Thursday, October 31, 2013

New Book Review: What You Want Is in the Limo

I review the new Michael Walker book, What You Want Is in the Limo in yesterday's Pittsburgh Post-Gazette. You can read it HERE.

Friday, October 11, 2013

New 5 Star review for Bedivere: The King's Right Hand

Posted on Smashwords:

Review by: Ilaria on Oct. 09, 2013 : star star star star star 
I miss 20 pages to the end but I wanted to write something about it immediately because I am really loving this novel and my review may not be perfect, because I am not English, but I am extremely glad I could read this story.

The novel is the first of a trilogy (I suppose) which I hope will continue soon. It is about Bediere who is narrator and protagonist. In the story an old Bedivere, post Camlann, decides to write down his memories of Arthur and Camelot.
One of the things Ioved a lot of this way of narration was how Bediere often compared reality to the legend, talking about what people say happened and what really happened. Sometimes the narrator doesn't remember everything, being Bedivere quite old, and trust the legends or what his friends told him (for example in a point, he says "Tristan said that... it seems strange to me and I didn't rememeber it, so I asked Tristan what he said. But we all know that Tristan is a liar" or something like this). The book narrates from Bedivere's childhood, alongside his best friend Arthur, Arthur's adoptive brother Kay and Ector to Arthur as king, in his first years of kingship.
I would absolutely recommend this book to everyone. Of course there were things I didn't like, for example how sometimes the characters talked in a bit unrealistic way just to give information to the reader, but generically speaking it's a good book.

And now

I appreciated immensely how Guinevere and Morgana were 'of the guys'. Let me explain.
in a lot (all of them?) books I've read, Arthur and male friends meet each other when Arthur becomes king and the Guinevere arrives (and Morgana arrives etc.). Here instead Arthur meets Tristan, Lancelot, Guinevere, Morgana, Gawain and Agravain before he finds out about being king. Guinevere is part of the group, she is still a child but she is part of the group even more than Morgana who has less adentures with them. Also, both of them are wonderfully described round characters.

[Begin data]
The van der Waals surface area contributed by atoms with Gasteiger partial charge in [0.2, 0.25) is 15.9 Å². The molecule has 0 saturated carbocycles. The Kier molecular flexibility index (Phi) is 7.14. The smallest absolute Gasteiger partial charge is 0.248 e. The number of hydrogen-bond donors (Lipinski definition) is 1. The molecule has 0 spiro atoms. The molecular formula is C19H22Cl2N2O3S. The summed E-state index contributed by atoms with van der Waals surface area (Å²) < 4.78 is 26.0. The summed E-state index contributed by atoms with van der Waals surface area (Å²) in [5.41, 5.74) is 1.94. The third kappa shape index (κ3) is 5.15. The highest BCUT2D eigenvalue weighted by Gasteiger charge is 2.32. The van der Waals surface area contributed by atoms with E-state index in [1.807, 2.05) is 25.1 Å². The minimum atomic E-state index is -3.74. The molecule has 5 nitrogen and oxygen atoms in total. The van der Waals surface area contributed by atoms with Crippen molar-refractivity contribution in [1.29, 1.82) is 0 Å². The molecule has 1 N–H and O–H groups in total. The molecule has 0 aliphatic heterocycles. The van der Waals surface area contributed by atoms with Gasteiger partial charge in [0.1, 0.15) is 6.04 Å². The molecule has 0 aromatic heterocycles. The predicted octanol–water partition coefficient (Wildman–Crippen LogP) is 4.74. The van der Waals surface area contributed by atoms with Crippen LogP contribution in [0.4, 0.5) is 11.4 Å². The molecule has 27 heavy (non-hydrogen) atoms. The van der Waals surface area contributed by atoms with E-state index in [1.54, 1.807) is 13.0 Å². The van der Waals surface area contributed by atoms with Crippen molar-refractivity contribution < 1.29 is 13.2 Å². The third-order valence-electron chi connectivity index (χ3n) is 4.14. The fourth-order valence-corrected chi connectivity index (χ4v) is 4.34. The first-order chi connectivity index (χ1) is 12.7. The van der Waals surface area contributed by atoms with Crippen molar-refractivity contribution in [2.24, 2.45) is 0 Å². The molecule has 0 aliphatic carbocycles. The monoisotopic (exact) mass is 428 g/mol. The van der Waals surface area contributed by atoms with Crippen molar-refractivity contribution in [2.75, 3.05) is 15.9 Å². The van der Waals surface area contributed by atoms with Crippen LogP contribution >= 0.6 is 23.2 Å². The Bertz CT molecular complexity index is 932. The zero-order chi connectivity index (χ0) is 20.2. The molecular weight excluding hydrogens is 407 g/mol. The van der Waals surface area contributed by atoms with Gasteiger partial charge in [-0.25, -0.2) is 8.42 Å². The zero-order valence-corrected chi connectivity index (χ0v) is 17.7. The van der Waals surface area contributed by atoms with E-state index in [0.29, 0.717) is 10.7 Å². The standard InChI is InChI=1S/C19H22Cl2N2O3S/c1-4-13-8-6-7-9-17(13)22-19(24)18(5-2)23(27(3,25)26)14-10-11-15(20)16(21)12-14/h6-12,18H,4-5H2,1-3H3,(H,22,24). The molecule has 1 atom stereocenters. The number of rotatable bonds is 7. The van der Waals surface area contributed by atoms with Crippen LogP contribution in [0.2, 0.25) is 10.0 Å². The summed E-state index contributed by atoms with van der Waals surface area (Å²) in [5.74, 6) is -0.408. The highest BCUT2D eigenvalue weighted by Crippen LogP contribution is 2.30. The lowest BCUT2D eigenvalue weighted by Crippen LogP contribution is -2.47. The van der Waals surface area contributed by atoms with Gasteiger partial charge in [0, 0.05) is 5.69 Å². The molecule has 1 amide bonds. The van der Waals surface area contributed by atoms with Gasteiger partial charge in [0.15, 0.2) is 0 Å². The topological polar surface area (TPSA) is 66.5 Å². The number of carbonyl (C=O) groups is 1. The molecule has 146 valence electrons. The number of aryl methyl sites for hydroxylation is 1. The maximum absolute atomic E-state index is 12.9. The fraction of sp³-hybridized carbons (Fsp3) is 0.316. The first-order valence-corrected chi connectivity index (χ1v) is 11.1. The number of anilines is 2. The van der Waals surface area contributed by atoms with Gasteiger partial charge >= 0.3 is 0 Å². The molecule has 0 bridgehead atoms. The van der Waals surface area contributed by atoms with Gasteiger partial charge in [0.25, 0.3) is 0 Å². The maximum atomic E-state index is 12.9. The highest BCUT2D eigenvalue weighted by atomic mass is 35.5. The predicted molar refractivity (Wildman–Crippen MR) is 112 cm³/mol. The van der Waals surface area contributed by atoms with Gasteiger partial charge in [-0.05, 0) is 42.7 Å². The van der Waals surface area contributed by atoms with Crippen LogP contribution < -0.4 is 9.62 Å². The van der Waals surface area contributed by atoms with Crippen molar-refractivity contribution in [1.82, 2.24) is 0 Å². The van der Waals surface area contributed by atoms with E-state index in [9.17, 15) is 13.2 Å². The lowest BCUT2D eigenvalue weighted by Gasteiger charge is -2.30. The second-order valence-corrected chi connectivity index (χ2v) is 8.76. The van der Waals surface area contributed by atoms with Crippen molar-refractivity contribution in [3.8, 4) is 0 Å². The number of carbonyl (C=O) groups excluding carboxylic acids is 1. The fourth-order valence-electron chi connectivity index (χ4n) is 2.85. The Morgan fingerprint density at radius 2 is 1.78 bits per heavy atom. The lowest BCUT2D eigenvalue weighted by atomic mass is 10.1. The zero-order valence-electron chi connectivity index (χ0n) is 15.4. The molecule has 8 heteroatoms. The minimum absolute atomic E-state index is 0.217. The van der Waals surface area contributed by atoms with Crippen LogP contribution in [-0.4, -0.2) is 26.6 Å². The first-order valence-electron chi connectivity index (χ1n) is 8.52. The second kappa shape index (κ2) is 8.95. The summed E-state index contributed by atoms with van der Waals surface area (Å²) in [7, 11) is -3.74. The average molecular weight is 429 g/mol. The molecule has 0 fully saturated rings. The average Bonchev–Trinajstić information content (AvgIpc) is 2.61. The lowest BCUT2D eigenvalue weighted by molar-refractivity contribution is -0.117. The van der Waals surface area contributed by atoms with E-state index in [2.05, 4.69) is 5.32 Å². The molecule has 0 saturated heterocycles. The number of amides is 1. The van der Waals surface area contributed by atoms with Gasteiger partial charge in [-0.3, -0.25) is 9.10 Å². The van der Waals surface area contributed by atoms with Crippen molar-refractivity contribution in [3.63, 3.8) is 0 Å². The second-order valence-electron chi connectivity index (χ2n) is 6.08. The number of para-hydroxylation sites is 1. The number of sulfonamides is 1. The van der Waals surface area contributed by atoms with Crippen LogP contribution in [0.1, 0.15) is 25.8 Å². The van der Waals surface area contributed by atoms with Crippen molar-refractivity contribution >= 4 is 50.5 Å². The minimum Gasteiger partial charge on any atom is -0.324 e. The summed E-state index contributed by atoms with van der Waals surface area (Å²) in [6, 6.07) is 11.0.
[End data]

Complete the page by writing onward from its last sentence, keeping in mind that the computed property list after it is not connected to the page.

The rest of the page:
The author also manages to narrate a story that I don't think I have never seen in modern arthurian retellings: the giant of Mont Saint Michel. Convinced by Guinevere's reasonings and compassion, the gang of guys decide to save a girl and his brother from a cruel king and in the story Bedivere loses his hand. Also the sword in the stone is retold in a very imaginative way.
I still have my doubts about Merlin, because in this novel he travels and lives with different identities with each one of the characters to create them, instruct and educate them for the future he wants and both Morgana (who is Arthur's lover) and Nimue (who appears by the end) are seers so know of that future. I am not a fan of 'I slept with my brother because it was destiny that Mordred killed him' buy we'll see!
Bedivere is a wonderful protagonist, with the right balance (at least for me!) of post-losing-hand angst and loyalty for Arthur and need to fight. I can't wait for the next books, to know what will happen to them and especially to Guinevere who in this novel is clearly infatuated with Bedivere (who is uncomfortable with the tought knowing she is a child).

As someone who likes to collect arthurian novel and who read a lot of arthuriana I can say that I am immensely glad to have had an encounter with this one!